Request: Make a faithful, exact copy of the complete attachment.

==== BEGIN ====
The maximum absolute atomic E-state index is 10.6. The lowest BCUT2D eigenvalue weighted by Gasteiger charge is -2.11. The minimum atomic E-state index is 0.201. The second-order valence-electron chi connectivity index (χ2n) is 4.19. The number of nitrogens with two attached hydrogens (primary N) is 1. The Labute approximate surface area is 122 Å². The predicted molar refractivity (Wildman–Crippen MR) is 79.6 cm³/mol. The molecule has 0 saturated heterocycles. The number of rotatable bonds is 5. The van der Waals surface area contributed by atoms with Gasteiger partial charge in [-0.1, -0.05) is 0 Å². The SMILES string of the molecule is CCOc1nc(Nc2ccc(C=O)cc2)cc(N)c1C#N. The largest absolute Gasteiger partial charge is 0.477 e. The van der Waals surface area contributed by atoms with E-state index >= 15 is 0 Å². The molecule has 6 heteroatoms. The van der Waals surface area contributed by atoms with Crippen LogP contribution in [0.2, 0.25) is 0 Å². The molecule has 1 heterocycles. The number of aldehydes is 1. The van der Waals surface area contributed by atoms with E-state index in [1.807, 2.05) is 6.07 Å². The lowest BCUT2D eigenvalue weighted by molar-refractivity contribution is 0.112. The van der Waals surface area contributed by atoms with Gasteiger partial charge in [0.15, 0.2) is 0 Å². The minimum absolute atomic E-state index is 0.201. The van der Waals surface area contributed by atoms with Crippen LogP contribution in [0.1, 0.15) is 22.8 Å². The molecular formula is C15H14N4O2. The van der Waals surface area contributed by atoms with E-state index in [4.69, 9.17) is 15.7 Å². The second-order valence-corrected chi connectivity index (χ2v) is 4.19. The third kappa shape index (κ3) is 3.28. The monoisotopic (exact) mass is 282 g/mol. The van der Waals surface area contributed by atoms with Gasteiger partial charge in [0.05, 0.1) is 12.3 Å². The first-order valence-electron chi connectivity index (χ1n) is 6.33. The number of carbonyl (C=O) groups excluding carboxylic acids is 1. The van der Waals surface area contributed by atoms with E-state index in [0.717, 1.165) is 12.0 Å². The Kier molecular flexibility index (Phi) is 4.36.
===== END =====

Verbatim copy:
The maximum absolute atomic E-state index is 10.6. The lowest BCUT2D eigenvalue weighted by Gasteiger charge is -2.11. The minimum atomic E-state index is 0.201. The second-order valence-electron chi connectivity index (χ2n) is 4.19. The number of nitrogens with two attached hydrogens (primary N) is 1. The Labute approximate surface area is 122 Å². The predicted molar refractivity (Wildman–Crippen MR) is 79.6 cm³/mol. The molecule has 0 saturated heterocycles. The number of rotatable bonds is 5. The van der Waals surface area contributed by atoms with Gasteiger partial charge in [-0.1, -0.05) is 0 Å². The SMILES string of the molecule is CCOc1nc(Nc2ccc(C=O)cc2)cc(N)c1C#N. The largest absolute Gasteiger partial charge is 0.477 e. The van der Waals surface area contributed by atoms with E-state index >= 15 is 0 Å². The molecule has 6 heteroatoms. The van der Waals surface area contributed by atoms with Crippen LogP contribution in [0.2, 0.25) is 0 Å². The molecule has 1 heterocycles. The number of aldehydes is 1. The van der Waals surface area contributed by atoms with E-state index in [1.807, 2.05) is 6.07 Å². The lowest BCUT2D eigenvalue weighted by molar-refractivity contribution is 0.112. The van der Waals surface area contributed by atoms with Gasteiger partial charge in [0.15, 0.2) is 0 Å². The minimum absolute atomic E-state index is 0.201. The van der Waals surface area contributed by atoms with Crippen LogP contribution in [0.1, 0.15) is 22.8 Å². The molecular formula is C15H14N4O2. The van der Waals surface area contributed by atoms with E-state index in [4.69, 9.17) is 15.7 Å². The second-order valence-corrected chi connectivity index (χ2v) is 4.19. The third kappa shape index (κ3) is 3.28. The monoisotopic (exact) mass is 282 g/mol. The van der Waals surface area contributed by atoms with Gasteiger partial charge in [0.05, 0.1) is 12.3 Å². The first-order valence-electron chi connectivity index (χ1n) is 6.33. The number of carbonyl (C=O) groups excluding carboxylic acids is 1. The van der Waals surface area contributed by atoms with E-state index in [0.717, 1.165) is 12.0 Å². The Kier molecular flexibility index (Phi) is 4.36.